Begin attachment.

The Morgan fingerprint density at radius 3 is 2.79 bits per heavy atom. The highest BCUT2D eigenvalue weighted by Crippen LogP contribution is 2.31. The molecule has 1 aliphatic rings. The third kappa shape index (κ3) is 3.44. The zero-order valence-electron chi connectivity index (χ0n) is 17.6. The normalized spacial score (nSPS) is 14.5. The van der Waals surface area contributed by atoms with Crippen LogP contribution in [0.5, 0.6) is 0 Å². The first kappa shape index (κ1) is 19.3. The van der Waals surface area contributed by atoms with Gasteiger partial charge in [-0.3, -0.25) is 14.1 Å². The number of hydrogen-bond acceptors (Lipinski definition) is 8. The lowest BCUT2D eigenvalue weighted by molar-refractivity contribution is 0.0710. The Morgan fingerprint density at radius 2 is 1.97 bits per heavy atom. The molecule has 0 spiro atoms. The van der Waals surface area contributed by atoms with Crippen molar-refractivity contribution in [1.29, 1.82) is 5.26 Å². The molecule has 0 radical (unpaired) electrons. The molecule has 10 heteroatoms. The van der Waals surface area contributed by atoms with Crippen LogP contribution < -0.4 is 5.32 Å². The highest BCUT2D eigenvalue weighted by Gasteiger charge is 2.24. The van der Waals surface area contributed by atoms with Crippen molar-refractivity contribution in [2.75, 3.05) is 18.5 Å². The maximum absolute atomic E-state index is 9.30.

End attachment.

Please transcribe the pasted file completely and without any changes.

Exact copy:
The Morgan fingerprint density at radius 3 is 2.79 bits per heavy atom. The highest BCUT2D eigenvalue weighted by Crippen LogP contribution is 2.31. The molecule has 1 aliphatic rings. The third kappa shape index (κ3) is 3.44. The zero-order valence-electron chi connectivity index (χ0n) is 17.6. The normalized spacial score (nSPS) is 14.5. The van der Waals surface area contributed by atoms with Crippen LogP contribution in [0.5, 0.6) is 0 Å². The first kappa shape index (κ1) is 19.3. The van der Waals surface area contributed by atoms with Gasteiger partial charge in [-0.3, -0.25) is 14.1 Å². The number of hydrogen-bond acceptors (Lipinski definition) is 8. The lowest BCUT2D eigenvalue weighted by molar-refractivity contribution is 0.0710. The Morgan fingerprint density at radius 2 is 1.97 bits per heavy atom. The molecule has 0 spiro atoms. The van der Waals surface area contributed by atoms with Crippen molar-refractivity contribution in [1.29, 1.82) is 5.26 Å². The molecule has 0 radical (unpaired) electrons. The molecule has 10 heteroatoms. The van der Waals surface area contributed by atoms with Crippen LogP contribution < -0.4 is 5.32 Å². The highest BCUT2D eigenvalue weighted by Gasteiger charge is 2.24. The van der Waals surface area contributed by atoms with Crippen molar-refractivity contribution in [2.75, 3.05) is 18.5 Å². The maximum absolute atomic E-state index is 9.30.